Login to your AWS account, choose an AWS region that supports Amazon Chime SDK (e.g., US East – N. Virginia), and in the search box type “CloudShell” and select “AWS CloudShell.” This will open a web-based terminal session. At the terminal (whether CloudShell or your own development environment) type the following to clone the repo and deploy the solution. The repo includes a
.env file that you can use to set the area-code of a specific US state (two-character code). In CloudShell, you can run
nano .env to edit the file; it is set to AZ (Arizona) unless you change it.
After the CDK deployment completes, the required AWS resources will be created. These resources will include an Amazon Chime SDK phone number that will be used to “link” the inbound SIP calls (from Twilio in this solution) to your Amazon Chime SDK Voice Connector in your AWS account.
Important: SIP calls will be blocked without specifying an Amazon Chime SDK phone number as described in the Twilio configuration section below.
Let’s examine the Amazon Chime SDK resources that have been created. In the Amazon Chime SDK Console, choose SIP Trunking > Voice Connectors. Choose the Voice Connector with the name ‘twilio-sip-connector’. The General tab shows the Voice Connector ID (which is used in the URI) and Encryption status (it should be Enabled, which is our recommendation).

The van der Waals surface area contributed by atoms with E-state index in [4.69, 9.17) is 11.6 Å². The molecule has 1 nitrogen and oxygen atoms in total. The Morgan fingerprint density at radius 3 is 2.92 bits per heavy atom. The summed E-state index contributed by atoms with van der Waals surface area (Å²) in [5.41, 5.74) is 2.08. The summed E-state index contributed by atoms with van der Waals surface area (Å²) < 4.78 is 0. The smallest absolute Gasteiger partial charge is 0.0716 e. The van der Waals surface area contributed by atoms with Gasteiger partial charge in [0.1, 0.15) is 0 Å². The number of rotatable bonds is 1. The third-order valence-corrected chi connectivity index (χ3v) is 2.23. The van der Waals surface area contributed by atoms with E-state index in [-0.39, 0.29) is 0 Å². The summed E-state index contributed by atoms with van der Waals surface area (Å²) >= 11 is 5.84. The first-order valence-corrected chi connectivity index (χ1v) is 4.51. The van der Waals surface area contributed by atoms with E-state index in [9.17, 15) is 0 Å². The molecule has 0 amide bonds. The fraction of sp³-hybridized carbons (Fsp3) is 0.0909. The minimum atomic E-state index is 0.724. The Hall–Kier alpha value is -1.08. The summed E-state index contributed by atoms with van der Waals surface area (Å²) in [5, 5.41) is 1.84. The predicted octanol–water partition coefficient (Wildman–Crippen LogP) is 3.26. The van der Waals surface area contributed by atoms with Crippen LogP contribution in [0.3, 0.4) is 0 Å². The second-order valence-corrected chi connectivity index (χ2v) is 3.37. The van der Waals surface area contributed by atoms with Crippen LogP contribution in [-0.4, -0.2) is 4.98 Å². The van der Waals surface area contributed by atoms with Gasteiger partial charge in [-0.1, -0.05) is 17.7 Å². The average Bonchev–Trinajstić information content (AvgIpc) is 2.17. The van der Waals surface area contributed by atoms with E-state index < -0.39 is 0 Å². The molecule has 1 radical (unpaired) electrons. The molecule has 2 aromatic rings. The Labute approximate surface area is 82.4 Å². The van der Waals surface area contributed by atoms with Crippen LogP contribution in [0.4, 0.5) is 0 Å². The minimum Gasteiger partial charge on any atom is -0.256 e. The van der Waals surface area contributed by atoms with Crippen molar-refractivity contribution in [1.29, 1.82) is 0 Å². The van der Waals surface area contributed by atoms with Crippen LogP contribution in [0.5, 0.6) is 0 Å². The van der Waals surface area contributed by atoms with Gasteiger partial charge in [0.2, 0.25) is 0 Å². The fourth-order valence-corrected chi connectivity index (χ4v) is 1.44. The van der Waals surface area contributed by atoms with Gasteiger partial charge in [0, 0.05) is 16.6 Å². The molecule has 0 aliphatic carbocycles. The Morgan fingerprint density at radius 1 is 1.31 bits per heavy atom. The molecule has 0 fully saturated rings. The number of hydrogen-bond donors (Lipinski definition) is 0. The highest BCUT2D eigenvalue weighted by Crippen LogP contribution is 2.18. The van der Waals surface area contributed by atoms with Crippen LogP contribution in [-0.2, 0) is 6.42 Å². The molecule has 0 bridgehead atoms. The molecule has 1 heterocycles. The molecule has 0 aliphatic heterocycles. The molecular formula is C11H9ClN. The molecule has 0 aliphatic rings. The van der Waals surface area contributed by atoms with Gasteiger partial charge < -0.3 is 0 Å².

The Termination tab shows the Voice Connector outbound hostname URI. This is the URI that Twilio will use to initiate the SIP transfer to Amazon Chime SDK. Please note the Allowed hosts list — this restricts network access to the URI to the IP ranges. This list has been populated with Twilio’s IP ranges (current at time of publish); please check this page to determine if any “signaling IP” ranges have changed. Next, click the Logging tab – the SIP message and Media metric logs should be enabled; these logs will be reviewed in the Monitoring section below.